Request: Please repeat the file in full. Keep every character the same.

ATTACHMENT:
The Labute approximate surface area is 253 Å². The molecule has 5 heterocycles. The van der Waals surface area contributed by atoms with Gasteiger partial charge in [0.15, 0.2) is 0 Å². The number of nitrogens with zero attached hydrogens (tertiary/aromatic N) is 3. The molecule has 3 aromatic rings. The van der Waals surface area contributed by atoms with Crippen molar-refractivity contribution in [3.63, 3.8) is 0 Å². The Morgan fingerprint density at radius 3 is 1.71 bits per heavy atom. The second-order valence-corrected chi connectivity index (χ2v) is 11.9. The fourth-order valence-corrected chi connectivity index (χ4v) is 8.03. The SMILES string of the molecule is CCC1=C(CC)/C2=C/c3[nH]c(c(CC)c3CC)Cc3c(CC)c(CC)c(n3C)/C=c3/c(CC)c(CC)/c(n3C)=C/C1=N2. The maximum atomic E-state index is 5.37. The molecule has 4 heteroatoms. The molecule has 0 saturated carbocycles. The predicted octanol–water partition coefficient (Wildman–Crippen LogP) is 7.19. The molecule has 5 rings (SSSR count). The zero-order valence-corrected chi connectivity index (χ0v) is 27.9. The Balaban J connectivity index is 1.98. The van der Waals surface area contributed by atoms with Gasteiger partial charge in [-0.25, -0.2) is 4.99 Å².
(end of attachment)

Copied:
The Labute approximate surface area is 253 Å². The molecule has 5 heterocycles. The van der Waals surface area contributed by atoms with Gasteiger partial charge in [0.15, 0.2) is 0 Å². The number of nitrogens with zero attached hydrogens (tertiary/aromatic N) is 3. The molecule has 3 aromatic rings. The van der Waals surface area contributed by atoms with Crippen molar-refractivity contribution in [3.63, 3.8) is 0 Å². The Morgan fingerprint density at radius 3 is 1.71 bits per heavy atom. The second-order valence-corrected chi connectivity index (χ2v) is 11.9. The fourth-order valence-corrected chi connectivity index (χ4v) is 8.03. The SMILES string of the molecule is CCC1=C(CC)/C2=C/c3[nH]c(c(CC)c3CC)Cc3c(CC)c(CC)c(n3C)/C=c3/c(CC)c(CC)/c(n3C)=C/C1=N2. The maximum atomic E-state index is 5.37. The molecule has 4 heteroatoms. The molecule has 0 saturated carbocycles. The predicted octanol–water partition coefficient (Wildman–Crippen LogP) is 7.19. The molecule has 5 rings (SSSR count). The zero-order valence-corrected chi connectivity index (χ0v) is 27.9. The Balaban J connectivity index is 1.98. The van der Waals surface area contributed by atoms with Gasteiger partial charge in [-0.25, -0.2) is 4.99 Å².